Dr. Piyali Dasgupta

Dr. Piyali Dasgupta is an Associate Professor at the Department of Biomedical Sciences, Joan C Edwards School of Medicine, Marshall University.  Originally from India, Dr. Dasgupta came to the United States to pursue her postdoctoral studies at Columbia University, New York and the Moffitt Cancer Center, Tampa, Florida.  Research in Dr. Dasgupta’s laboratory examines the anti-cancer activity of capsaicin (the spicy ingredient of chili peppers) in human small cell lung cancer (SCLC). Data from her laboratory show that capsaicin robustly suppresses the growth and metastasis of human SCLC.  In addition, she observed that capsaicin sensitized human SCLC cells to the apoptotic activity of camptothecin.  Current research in her laboratory involves studying the anti-tumor activity of non-pungent capsaicin-like compounds (isolated from other varieties of chili peppers).  Dr. Dasgupta was the only junior scientist nationwide to be selected for the prestigious ASPET-Astellas award in translational pharmacology in 2009. Marshall University has honored her with several awards like the Marshall University Distinguished Artists and Scholars Award (2009), John and Francis Rucker Graduate Faculty Mentoring Award (2012) and the Dean’s Award for Excellence in Basic Research (2013). Her research has been funded by multiple funding agencies like National Cancer Institute (NCI), American Society of Pharmacology and Experimental Therapeutics (ASPET), Pharmaceutical Manufacturer’s Association (PhRMA) and Flight Attendant Medical Association (FAMRI).

INVOLVEMENT IN ASIP

Dr. Piyali Dasgupta is the co-chair of the Tumor Microenvironment and Metastasis (TMM) scientific interest group (SIG) of the American Society of Investigative Pathology (ASIP). She contributes to the ASIP newsletter and the TMM social media website.  She is enthusiastic about mentoring undergraduates and women scientists in biomedical sciences.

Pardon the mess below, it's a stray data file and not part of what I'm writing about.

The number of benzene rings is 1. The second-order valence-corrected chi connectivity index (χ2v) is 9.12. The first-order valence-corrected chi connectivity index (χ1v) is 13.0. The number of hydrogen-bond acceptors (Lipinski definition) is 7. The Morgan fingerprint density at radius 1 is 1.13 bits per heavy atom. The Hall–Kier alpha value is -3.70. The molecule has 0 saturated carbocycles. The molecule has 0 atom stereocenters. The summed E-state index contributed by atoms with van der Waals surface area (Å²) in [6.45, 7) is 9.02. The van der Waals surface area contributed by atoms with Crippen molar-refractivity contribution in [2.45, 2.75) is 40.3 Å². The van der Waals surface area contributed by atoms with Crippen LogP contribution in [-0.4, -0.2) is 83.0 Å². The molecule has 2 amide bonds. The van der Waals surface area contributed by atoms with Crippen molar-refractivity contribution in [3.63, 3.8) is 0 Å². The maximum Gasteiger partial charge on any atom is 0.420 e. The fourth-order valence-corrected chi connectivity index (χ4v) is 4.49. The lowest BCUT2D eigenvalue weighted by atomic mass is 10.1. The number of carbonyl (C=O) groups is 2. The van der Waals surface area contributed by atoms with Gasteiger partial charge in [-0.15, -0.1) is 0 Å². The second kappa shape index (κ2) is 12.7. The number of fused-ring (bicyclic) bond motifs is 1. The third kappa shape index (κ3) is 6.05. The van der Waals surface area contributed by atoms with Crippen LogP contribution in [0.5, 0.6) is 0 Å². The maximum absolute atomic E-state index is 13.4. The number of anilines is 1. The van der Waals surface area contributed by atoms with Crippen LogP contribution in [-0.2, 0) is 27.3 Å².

WEBSITE

Dasgupta

The ability of cancer to travel through the blood (or lymph) to colonize distant organs and form secondary tumors is termed as METASTASIS. The pro-metastatic ability of primary tumors is the reason why cancer is a lethal disease. A vital step of the metastatic cascade is the invasion of cancer cells into the basement membrane and in to blood vessels.

Capsaicin analog could help treatment-resistant lung cancer

A new study found that non-pungent synthetic analog of capsaicin — the compound that makes chili peppers hot — made small cell lung cancer cells more responsive to treatment. Small cell lung cancer is a very aggressive form of cancer with a low survival rate.

Marshall faculty awarded $750,000 grant to continue program to diversify science and engineering faculty – Marshall University Research Corporation

Wednesday, August 26, 2009 HUNTINGTON, W.Va. – A group of faculty members at Marshall University has been awarded $750,000 by the National Science Foundation (NSF) to continue a successful initiative to increase the number of female science, technology, engineering and mathematics (STEM) faculty members at the university. Dr. Marcia A.

Study focuses on potential lung cancer therapies – Marshall University Research Corporation

Wednesday, March 13, 2013 [social_share/] HUNTINGTON, W.Va. – Scientists from Marshall University, along with colleagues at Alderson-Broaddus College in Philippi, have completed a study that may eventually help lead to the development of new treatments for lung cancer. Their results were published in

ASIP 2019 Annual Meeting at Experimental Biology #ASIP2019 at #ExpBio